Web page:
WINTRY WEATHER is forecast in the next 48 hours or so – and that will probably mean more pressure on local services.
We’re hardened to dealing with snow, icy roads and winds here in Oldham, of course, and it’s important to stress that we’re not unusually concerned by anything in the forecasts at this stage.
It can’t have escaped your attention in recent days, however, that the pressures on the NHS are at a critical point right now up and down the country.
It was alarming to read the British Red Cross’ claims last weekend that our NHS is facing a “humanitarian crisis” as hospitals and ambulance services battle to match rising demand.
The reality is we all know that the winter can traditionally be an extremely challenging time, especially for urgent care services like A&E.
These months always see an increase in hospital admissions and can inevitably lead to breaches of the ‘urgent and emergency care standard’ – which is that 95 per cent of patients should be seen, treated, admitted or discharged within four hours of presenting at A&E.
But whatever the political arguments about targets and the funding of the NHS there are some things that all of us can and should do to help to reduce unnecessary demand.
As a council we work actively with partners to help ensure those people most at risk of preventable emergency admission to hospital are and helped to take the necessary actions to avoid that happening.
By avoiding going to A&E unless a medical condition is a genuine emergency – and by using local pharmacies and NHS 111 for medical advice – we can all significantly help to cut non-urgent demand.
For our loved ones and others there are other things to consider…
Winter conditions can be bad for anyone’s health; especially those people aged 65 or over, and those with long-term health conditions.
That’s why keeping warm is absolutely vital. It can prevent colds, flu and more serious health problems like heart attack, strokes, pneumonia and depression.
If you are struggling to heat your home then Warm Homes Oldham can help you with things like insulating your property, replacing broken boilers, advice on debt, benefit entitlements and cutting bills through energy efficiency measures. You can find out more at www.warmhomesoldham.org or by calling 0800 019 1084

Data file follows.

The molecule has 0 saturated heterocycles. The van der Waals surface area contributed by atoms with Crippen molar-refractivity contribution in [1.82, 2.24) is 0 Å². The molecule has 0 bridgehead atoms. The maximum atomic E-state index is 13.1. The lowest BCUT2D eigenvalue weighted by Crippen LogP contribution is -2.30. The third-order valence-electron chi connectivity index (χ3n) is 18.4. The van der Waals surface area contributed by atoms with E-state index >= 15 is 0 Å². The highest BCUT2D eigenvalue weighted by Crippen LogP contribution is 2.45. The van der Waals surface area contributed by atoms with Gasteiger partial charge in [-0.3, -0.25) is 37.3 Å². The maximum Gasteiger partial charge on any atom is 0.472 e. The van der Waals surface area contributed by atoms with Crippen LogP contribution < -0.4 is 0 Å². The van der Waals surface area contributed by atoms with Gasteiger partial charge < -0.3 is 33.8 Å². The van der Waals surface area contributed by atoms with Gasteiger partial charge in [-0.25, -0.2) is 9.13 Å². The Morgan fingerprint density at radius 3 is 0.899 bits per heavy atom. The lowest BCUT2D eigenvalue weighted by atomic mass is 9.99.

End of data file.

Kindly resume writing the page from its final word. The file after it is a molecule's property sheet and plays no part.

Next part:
Another step you can take is to make sure your family have had the flu jab.
This is free for pregnant women, the over-65s, people with long-term health conditions and children aged 2 to 4 years. Ask at your GP if you’ve not had this.
You should also act quickly when you are feeling unwell. Speak to your pharmacist at the first sign of winter illness or call 111 for medical advice, assessment and direction to the best medical treatment for you.
All of Oldham’s GP practices are open from 8am to 6.30pm (Monday to Friday) as a minimum.
The Walk In service at the Integrated Care Centre (right) is open from 8am to 8pm every day of the year.
It’s also vital that we look out for our neighbours, friends and family members at these times.
Icy pavements and roads can stop people from getting out and about which might mean they miss out on vital medicine or food. A friendly face just popping round to have a brew can also work wonders for isolated people – and it costs you nothing other than just a few minutes of your time.
Don’t forget that the ‘Winter’ section on the Oldham Council website here contains all the information you will need about local school and children’s centre closures, gritting routes, bins and travel updates, local support services such as drop-in centres, shelters and food providers; and advice on winter health, affordable warmth grants and flood relief.
Our updates will also be publicised to local media, including radio and newspapers.
Here’s hoping that the impact of this week’s weather turns out to be nothing out of the ordinary for this time of year – but please note this information and make sure you are prepared, just in case.